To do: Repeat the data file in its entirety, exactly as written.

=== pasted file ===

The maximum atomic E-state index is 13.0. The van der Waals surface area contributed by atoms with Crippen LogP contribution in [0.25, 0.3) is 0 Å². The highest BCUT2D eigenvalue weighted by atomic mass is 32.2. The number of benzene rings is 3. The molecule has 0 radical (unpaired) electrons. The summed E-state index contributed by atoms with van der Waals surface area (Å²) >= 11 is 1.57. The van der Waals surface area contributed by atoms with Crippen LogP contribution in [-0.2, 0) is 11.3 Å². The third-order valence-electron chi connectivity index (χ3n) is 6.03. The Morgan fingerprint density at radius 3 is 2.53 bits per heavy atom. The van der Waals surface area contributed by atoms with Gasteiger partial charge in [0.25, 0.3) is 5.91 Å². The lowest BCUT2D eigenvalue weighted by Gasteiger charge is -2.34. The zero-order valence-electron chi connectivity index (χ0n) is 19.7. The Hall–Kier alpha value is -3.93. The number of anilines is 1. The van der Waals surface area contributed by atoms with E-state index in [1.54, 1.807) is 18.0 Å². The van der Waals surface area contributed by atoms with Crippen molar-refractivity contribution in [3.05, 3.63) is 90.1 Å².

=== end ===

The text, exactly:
The maximum atomic E-state index is 13.0. The van der Waals surface area contributed by atoms with Crippen LogP contribution in [0.25, 0.3) is 0 Å². The highest BCUT2D eigenvalue weighted by atomic mass is 32.2. The number of benzene rings is 3. The molecule has 0 radical (unpaired) electrons. The summed E-state index contributed by atoms with van der Waals surface area (Å²) >= 11 is 1.57. The van der Waals surface area contributed by atoms with Crippen LogP contribution in [-0.2, 0) is 11.3 Å². The third-order valence-electron chi connectivity index (χ3n) is 6.03. The Morgan fingerprint density at radius 3 is 2.53 bits per heavy atom. The van der Waals surface area contributed by atoms with Gasteiger partial charge in [0.25, 0.3) is 5.91 Å². The lowest BCUT2D eigenvalue weighted by Gasteiger charge is -2.34. The zero-order valence-electron chi connectivity index (χ0n) is 19.7. The Hall–Kier alpha value is -3.93. The number of anilines is 1. The van der Waals surface area contributed by atoms with E-state index in [1.54, 1.807) is 18.0 Å². The van der Waals surface area contributed by atoms with Crippen molar-refractivity contribution in [3.05, 3.63) is 90.1 Å².